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[Podcast Transcript]

Welcome to Screen Space your podcast about creating usable, accessible, effective, and efficient web, blog, and digital media design for the everyday (and non-expert) designer. This is episode 16 of Screen Space, “An Interview with Shaun Slattery on ‘Information Management Techniques for Writers.’”

I am your host, Dr. Jennifer L. Bowie. I teach and conduct research in areas related to digital media, web, and blog design. First a welcome to my new listeners from Casablanca, Morocco; Santiago, Chile; and Mumbai, India. And welcome to my new US listeners from Brunswick, GA; New York, New York; and Holland, Michigan. Thanks for stopping by and design well!

In this episode, we hear from Shaun Slattery on “Information Management Techniques for Writers.” Let’s dive in and I’ll provide some exciting news about Shaun after the interview.

Transcript/Summary of the Interview

Overview of this presentation:

He felt flooded with information and was struggling o keep track of it all and get back to what he needs. So, he became interested in how people managed information to do work later—writing, web design, and other types of knowledge work. A few different types of people are talking about this:

  • Business people: Information management, Personal information managed
  • Academic disciplines like Information Science from library science, areas interested in accessing and ordering information.

So, to help him with his information glut problems, he turned to these literatures to find suggestions of best practices.

What information would he give us?

  1. Start getting clever about naming files. Be reflective. This is important especially when writing collaboratively. Think about names to find the information better.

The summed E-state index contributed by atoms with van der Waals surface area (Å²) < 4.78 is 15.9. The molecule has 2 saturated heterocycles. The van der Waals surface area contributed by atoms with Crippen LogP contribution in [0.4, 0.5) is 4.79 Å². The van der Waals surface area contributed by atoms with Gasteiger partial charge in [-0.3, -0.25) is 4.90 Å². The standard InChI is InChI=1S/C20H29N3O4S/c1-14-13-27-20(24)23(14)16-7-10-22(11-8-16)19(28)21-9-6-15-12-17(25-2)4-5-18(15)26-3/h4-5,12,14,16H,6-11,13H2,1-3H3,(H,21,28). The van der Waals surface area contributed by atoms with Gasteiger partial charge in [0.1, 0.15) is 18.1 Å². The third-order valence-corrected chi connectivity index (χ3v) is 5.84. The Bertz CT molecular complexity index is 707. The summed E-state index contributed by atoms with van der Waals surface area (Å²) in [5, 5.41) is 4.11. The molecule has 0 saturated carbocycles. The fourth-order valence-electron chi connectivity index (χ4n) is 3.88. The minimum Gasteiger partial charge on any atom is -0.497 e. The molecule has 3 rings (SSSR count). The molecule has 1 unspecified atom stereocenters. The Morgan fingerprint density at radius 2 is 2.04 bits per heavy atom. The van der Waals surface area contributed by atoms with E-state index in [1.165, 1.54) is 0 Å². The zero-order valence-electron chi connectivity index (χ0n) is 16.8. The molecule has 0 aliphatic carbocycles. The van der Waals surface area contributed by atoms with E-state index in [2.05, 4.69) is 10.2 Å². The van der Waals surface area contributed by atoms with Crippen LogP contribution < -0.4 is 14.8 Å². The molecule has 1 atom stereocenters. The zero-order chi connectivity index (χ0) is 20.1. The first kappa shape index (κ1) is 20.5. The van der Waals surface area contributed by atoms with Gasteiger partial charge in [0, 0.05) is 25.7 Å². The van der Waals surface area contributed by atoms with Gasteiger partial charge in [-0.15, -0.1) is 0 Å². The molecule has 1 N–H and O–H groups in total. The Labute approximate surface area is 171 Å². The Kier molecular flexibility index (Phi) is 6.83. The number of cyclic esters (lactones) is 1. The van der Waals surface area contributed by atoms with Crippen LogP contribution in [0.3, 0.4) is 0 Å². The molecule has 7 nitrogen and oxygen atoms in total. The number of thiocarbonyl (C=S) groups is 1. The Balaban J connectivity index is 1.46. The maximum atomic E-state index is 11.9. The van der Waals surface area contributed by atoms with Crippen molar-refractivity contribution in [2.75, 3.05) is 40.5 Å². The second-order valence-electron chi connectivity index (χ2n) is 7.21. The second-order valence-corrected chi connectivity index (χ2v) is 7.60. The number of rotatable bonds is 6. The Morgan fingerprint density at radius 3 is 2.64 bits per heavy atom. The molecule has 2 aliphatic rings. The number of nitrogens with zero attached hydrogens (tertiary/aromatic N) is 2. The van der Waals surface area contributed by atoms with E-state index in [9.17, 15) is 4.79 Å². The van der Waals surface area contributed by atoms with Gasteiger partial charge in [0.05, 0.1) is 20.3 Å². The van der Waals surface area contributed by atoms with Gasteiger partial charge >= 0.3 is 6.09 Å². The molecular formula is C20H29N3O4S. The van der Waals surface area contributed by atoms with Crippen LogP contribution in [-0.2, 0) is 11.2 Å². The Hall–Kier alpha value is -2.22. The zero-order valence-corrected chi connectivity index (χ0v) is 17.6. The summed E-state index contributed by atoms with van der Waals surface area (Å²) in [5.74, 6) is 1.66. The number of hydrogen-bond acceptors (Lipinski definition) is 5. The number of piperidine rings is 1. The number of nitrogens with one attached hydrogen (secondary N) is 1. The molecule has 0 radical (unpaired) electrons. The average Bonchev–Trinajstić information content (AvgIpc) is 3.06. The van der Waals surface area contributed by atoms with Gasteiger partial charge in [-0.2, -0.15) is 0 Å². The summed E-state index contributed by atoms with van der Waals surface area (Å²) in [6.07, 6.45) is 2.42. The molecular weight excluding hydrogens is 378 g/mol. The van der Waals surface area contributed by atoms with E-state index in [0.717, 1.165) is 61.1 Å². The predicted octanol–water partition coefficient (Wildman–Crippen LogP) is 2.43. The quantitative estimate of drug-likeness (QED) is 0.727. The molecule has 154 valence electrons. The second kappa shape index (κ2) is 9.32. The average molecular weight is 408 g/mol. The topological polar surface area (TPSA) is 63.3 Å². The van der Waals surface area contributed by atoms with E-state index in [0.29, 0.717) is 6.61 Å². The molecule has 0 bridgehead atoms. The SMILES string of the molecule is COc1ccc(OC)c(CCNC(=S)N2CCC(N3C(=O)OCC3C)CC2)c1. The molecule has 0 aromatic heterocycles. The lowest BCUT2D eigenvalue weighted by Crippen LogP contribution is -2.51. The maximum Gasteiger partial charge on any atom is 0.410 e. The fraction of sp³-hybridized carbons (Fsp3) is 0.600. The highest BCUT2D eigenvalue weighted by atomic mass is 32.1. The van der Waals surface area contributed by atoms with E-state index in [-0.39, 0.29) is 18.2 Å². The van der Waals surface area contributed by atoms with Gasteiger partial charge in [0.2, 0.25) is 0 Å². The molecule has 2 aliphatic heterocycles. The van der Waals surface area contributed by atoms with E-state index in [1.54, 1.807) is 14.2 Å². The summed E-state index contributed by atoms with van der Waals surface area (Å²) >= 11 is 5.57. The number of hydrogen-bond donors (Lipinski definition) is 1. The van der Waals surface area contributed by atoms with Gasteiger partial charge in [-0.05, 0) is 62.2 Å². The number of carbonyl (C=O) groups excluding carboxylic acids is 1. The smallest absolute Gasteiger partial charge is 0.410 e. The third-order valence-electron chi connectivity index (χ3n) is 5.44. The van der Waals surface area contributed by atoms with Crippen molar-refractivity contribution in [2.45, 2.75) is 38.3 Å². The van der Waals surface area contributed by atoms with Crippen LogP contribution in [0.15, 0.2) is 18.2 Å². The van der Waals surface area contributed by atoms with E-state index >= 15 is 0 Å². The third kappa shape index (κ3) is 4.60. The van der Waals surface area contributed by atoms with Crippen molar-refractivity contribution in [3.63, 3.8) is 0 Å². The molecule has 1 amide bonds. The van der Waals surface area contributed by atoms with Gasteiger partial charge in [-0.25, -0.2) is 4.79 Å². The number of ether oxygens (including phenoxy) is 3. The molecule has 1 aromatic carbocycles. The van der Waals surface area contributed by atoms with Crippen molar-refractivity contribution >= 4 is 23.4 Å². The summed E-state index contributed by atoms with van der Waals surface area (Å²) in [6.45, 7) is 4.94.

2. Start looking into it as a practice. Look online. Two great resources:
    1. 43 Folders: Focused on creatively and getting manage done and out of the way to get back to work.
      1. Cringe bust your to-list: Tackle cringe-worthy projects that you want to avoid. Spend a few minutes at a time to chip away at it.
    2. Life hack: tips and tricks to manage lives and projects

His three tips for us:

  1. Be thoughtful and reflective about naming stuff and putting things places.
  2. Look at other people’s practices: See if decisions were smart or bad. Being tuned in can help you make good decisions that may impact yourself and others. Coordinate with others you are working with.
  3. People pay a lot of attention to where things are. Be aware of spatial preferences and consistently apply them. Be aware of what is typical and most normal to put it in the right places for your users.

Resources:

  • Getting Things Done book: Good for productively.
  • Life Hack and 43 Folders: Good web resource for this kind of practice. Blogs with neat posting regularly.
  • Beyond this: be aware of own practices and others’ practices. Can find lots of clever practices online in places like Flickr.

And that concludes that interesting interview with Shaun. Thanks Shaun, for this great information. As I said before the interview, Shaun has some exciting news to share with us, but I do not yet have it. I will update this when I do.

A note on the transcript: the transcript for this podcast is limited as I do not have time right now to transcribe the interview. If any of you want to, I welcome your help. I did provide a brief summary of the interview for my audience that has difficulty with sound.

That wraps up episode 16: An Interview with Shaun Slattery on “Information Management Techniques for Writers.” Join us next week for the continuation of the Usability Testing 101 series.

If you have questions, comments, or thoughts on what you want me to cover please send me an email at jbowie@screenspace.org or check out the Screen Space blog—www.screenspace.org. You can also follow @Screen_Space on Twitter for hints, tips, advice, news, and information on designing websites, blogs, and other digital media texts. Also, check out the blog for a transcript of this podcast complete with links and resources.

Have fun and design well!

Screen Space is licensed under a Creative Commons Attribution-Noncommercial-No Derivative Works 3.0 United States License. So, feel to send a copy to your favorite digital pirate, but don’t change the podcast, do give me and Screen Space credit, and don’t make any money off of it.

Screen Space’s opening music today is “African Dance” by Apa Ya off of Headroom Project and the closing music is “Survival” by Beth Quist off of “Shall We Dance”. Both these selections are available from Magnatune.

Episode 16 Links and References:

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